1am, Fox & Hound Their home is in Festus, Mo. (though one lives in Austin), but the Bottle Rockets' hearts lie squarely southwest of the Mason-Dixon Line. Their 2003 release, Blue Sky, produced by Warren Haynes, was their seventh and more solid songwriter rock. – Margaret Moser


1am, Whisky Bar With a devotion to vintage gear and classic rock that matches their white-knuckle zealotry, Austin's brothers Ortiz have outstripped their origins as Blues Condition and found their calling as Amplified Heat. Their 2004 Arclight debut, In for Sin, finds Chris, Jim, and Gian spewing forth like Motörhead drunk on Fresh Cream. – Christopher Gray


1am, Red Eyed Fly Inspired by meth-lab infernos in doublewide trailers, this Mad Max fourpiece from Asheville, N.C., revives sweet-'n'-greasy rock & roll. Their self-released debut, Kings of Sleaze, delivers self-described sonic filth with skin art, piercing silver, and opaque clothing. Truly fucked by rock. – David Lynch


1am, Blender Bar @ the Ritz Are they a rock band seeking jazz cred or a jazz band catering to a hip audience? You decide; the NYC-based piano trio's two acclaimed Columbia albums include irreverent and substantive takes on Black Sabbath and the Pixies as well as crowd-pleasing originals like "Cheney Pi–ata." – Jay Trachtenberg


1am, Drink Regular visitors to SXSW, Laika & Co. are Finland's No. 1 surf rock band, yet these Helsinki-based gonzos are far more ambitious than mere Dick Dale knockoffs. Over the years they've endeared themselves to garage, alternative, and punk fans alike. Last year's Local Warming was a call to arms. Surf's up! – Jay Trachtenberg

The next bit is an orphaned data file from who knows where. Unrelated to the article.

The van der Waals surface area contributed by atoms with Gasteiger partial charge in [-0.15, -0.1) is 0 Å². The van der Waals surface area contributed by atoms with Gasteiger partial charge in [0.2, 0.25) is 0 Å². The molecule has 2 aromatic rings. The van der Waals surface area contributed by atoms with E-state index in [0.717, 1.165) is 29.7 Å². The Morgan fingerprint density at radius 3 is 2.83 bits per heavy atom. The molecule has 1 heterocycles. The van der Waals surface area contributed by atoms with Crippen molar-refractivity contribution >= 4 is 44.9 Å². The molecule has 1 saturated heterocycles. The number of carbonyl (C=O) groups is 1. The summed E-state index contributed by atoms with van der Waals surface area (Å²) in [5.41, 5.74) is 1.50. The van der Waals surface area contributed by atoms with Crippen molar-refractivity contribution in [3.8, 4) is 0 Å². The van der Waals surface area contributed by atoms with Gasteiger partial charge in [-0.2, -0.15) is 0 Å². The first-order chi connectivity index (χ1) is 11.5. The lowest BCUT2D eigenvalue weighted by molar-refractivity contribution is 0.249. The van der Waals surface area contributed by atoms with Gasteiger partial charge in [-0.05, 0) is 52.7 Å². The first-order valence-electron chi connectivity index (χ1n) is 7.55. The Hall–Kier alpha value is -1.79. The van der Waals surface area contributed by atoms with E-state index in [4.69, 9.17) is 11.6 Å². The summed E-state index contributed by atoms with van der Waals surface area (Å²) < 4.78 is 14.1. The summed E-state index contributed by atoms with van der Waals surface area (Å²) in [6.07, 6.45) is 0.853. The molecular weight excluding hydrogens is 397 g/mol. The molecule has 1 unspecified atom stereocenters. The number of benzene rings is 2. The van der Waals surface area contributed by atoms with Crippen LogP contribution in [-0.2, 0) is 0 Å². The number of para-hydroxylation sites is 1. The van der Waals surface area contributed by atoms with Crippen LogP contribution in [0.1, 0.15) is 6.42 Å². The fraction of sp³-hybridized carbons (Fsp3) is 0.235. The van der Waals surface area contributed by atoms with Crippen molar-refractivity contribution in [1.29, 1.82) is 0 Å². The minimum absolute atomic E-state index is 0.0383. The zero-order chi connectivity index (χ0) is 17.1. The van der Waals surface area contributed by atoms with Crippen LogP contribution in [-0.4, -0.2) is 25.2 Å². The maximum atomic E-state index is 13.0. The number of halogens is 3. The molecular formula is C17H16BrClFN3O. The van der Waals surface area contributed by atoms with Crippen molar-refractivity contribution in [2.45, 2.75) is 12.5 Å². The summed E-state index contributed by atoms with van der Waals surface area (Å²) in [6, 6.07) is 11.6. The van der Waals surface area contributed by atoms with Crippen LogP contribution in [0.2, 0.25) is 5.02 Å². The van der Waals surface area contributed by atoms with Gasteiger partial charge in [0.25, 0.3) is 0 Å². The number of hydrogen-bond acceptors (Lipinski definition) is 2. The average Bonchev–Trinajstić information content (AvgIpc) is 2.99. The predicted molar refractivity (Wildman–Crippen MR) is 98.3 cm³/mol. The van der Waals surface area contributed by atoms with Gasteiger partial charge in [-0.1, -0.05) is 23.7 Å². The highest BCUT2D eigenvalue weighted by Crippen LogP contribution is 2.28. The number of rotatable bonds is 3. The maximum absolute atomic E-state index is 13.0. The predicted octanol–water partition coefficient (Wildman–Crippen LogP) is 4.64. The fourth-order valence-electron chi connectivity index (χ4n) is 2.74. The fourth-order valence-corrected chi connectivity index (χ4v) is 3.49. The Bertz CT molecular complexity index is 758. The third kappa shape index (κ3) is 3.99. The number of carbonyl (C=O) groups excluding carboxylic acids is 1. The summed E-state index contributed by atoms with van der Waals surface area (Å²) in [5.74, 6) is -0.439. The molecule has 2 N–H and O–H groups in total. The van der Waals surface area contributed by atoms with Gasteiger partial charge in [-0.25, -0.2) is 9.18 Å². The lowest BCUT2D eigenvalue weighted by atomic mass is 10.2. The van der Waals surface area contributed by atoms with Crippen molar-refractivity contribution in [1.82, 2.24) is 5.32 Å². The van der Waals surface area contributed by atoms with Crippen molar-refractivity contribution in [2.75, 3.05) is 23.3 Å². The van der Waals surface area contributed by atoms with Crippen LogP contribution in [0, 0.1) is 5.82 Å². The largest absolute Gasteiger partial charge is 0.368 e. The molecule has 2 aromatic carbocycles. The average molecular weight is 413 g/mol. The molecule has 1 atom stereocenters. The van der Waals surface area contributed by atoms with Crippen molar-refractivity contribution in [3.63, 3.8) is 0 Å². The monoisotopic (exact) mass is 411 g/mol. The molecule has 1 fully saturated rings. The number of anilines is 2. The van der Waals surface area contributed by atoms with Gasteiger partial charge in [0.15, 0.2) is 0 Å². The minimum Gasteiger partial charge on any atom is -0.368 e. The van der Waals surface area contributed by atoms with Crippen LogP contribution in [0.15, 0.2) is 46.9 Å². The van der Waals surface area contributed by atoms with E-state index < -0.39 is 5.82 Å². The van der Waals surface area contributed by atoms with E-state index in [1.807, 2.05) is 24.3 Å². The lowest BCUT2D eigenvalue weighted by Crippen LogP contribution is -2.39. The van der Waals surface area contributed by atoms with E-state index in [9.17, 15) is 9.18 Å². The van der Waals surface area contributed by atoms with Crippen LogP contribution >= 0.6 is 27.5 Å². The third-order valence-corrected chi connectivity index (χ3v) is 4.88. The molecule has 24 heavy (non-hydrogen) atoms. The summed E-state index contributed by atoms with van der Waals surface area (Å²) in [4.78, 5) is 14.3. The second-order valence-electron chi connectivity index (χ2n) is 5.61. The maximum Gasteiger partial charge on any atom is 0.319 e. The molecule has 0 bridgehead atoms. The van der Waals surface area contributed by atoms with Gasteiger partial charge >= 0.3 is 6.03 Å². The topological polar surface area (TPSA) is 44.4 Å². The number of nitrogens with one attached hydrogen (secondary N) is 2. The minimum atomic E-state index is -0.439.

1am, Emo's Main Get ready for Sleater-Kinney as L7. Jumping ship from Kill Rock Stars, the long–shrieking Portland, Ore., trio's Sub Pop debut, The Woods, due in May, is pure metal and devastatingly so. In fact, forget L7, try Blue Cheer. – Raoul Hernandez


1am, Parish Last year, if you didn't catch the Wrens at a SXSW day party, there was no way in hell you were getting into their showcase, thanks to the impossibly good The Meadowlands (Absolutely Kosher). The New Jersey quartet keeps their 16-year career going with the reissued Abbott 1135 EP. – Melanie Haupt


1am, Vibe The reunited, highly acclaimed S.F. group's latest, Love Songs for Patriots (Merge), captures the mood of post-9/11 America; Eitzel is the angry, bruised interlocutor for an equally angry and bruised country. – Melanie Haupt


1:15am, Back Room As an anxious fan base awaits the completion of Pimp C's prison sentence, Bun B holds down the UGK moniker. With devastating guest verses provided in 2004 for Lil' Flip ("Game Over" remix) and T.I. ("3 Kings"), the Port Arthur legend maintains his position as a true leader within Southern rap. – Robert Gabriel